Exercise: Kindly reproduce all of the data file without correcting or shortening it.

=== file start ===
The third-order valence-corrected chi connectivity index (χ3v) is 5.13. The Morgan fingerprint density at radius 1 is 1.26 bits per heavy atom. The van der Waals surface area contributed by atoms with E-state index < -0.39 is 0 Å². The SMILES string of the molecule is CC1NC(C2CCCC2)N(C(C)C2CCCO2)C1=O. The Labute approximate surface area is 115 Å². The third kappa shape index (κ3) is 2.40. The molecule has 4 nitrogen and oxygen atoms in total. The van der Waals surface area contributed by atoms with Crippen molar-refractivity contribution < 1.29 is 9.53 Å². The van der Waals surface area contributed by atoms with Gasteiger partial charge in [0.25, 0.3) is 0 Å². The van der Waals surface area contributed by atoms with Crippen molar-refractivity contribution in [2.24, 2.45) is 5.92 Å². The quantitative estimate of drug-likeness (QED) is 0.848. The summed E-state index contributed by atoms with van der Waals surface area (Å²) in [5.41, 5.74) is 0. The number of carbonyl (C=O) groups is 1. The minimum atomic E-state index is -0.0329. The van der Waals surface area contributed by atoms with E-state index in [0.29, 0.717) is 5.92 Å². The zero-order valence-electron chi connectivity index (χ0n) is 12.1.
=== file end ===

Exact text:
The third-order valence-corrected chi connectivity index (χ3v) is 5.13. The Morgan fingerprint density at radius 1 is 1.26 bits per heavy atom. The van der Waals surface area contributed by atoms with E-state index < -0.39 is 0 Å². The SMILES string of the molecule is CC1NC(C2CCCC2)N(C(C)C2CCCO2)C1=O. The Labute approximate surface area is 115 Å². The third kappa shape index (κ3) is 2.40. The molecule has 4 nitrogen and oxygen atoms in total. The van der Waals surface area contributed by atoms with Crippen molar-refractivity contribution < 1.29 is 9.53 Å². The van der Waals surface area contributed by atoms with Gasteiger partial charge in [0.25, 0.3) is 0 Å². The van der Waals surface area contributed by atoms with Crippen molar-refractivity contribution in [2.24, 2.45) is 5.92 Å². The quantitative estimate of drug-likeness (QED) is 0.848. The summed E-state index contributed by atoms with van der Waals surface area (Å²) in [5.41, 5.74) is 0. The number of carbonyl (C=O) groups is 1. The minimum atomic E-state index is -0.0329. The van der Waals surface area contributed by atoms with E-state index in [0.29, 0.717) is 5.92 Å². The zero-order valence-electron chi connectivity index (χ0n) is 12.1.